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HRW Praises Improvements in ISIS Trial Procedures in Nineveh

HRW Praises Improvements in ISIS Trial Procedures in Nineveh

Thursday, 14 March, 2019 - 12:00
An empty courtroom at Nineveh’s counterterrorism court in Tal Kayf, north of Mosul. AP Photo/Maya Alleruzzo
Baghdad - Fadhel al-Nashmi
Human Rights Watch (HRW) has praised judicial procedures against ISIS suspects in northern Iraq’s Nineveh governorate.

Following a December 2017 HRW report, judges in Nineveh are requiring a higher evidentiary standard to detain and prosecute suspects, minimizing the court’s reliance on confessions alone, erroneous wanted lists and unsubstantiated allegations, the organization said.

“What we see in Nineveh is a significant shift in the way that prosecutions are proceeding,” said Lama Fakih, deputy Middle East and North Africa director at Human Rights Watch. “Throwing out cases with flimsy or no evidence is a step forward, but more work is needed to ensure defendants are not mistreated and get fair trials.”

Head of the investigation court Raed al-Maslah said that the court “was taking action to improve overall respect of the rule of law.”

He said that in response to a HRW report uncovering a prison the National Security Service (NSS) was illegally running in Mosul, he asked the NSS to transfer the several hundred prisoners to the Interior Ministry. He acknowledged they still held about 70 detainees.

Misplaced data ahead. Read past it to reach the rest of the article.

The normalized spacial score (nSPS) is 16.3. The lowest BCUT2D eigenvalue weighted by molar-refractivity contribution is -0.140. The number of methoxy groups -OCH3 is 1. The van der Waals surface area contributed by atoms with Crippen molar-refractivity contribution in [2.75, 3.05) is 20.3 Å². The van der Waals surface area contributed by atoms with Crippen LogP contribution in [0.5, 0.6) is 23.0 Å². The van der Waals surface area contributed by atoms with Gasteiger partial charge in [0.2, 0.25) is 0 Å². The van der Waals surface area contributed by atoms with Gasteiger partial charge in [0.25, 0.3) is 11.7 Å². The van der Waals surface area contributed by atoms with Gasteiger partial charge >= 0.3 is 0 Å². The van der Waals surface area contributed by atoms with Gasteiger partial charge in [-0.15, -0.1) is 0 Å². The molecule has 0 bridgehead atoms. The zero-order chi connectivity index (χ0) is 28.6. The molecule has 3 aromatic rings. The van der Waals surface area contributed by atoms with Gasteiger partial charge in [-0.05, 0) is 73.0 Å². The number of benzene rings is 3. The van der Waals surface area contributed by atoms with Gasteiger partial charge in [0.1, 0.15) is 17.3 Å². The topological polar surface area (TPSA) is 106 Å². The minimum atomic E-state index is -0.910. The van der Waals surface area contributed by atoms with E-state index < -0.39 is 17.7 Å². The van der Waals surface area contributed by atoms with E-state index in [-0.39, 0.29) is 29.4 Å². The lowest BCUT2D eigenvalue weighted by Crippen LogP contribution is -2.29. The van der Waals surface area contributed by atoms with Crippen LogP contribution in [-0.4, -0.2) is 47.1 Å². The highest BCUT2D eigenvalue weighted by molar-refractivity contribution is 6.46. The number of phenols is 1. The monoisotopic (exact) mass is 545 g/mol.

However, HRW researchers observed that in October 2018, in Baghdad’s second criminal court, Risafa, “judges continue to process cases solely based on a defendant’s confession, with the defendant frequently alleging torture to extract the statement.”

Iraqi authorities demanded considering “transferring cases from Baghdad to the Nineveh counter-terrorism court if the suspect is believed to have committed their crime in Nineveh.”

Member of the Iraqi High Commission for Human Rights Ali al-Bayati was not surprised by the HRW report, saying the organization’s praise on improvements in recent months is the outcome of new procedures adopted by Iraqi courts.

Bayati told Asharq Al-Awsat newspaper that the current supervision of the Office of the High Commissioner for Human Rights, in addition to the monitoring of international organizations have contributed to the witnessed progress.

Mosul Activist Zaid al-Tai praised the judicial authority’s performance, giving consent to the Human Rights Watch report on Nineveh.

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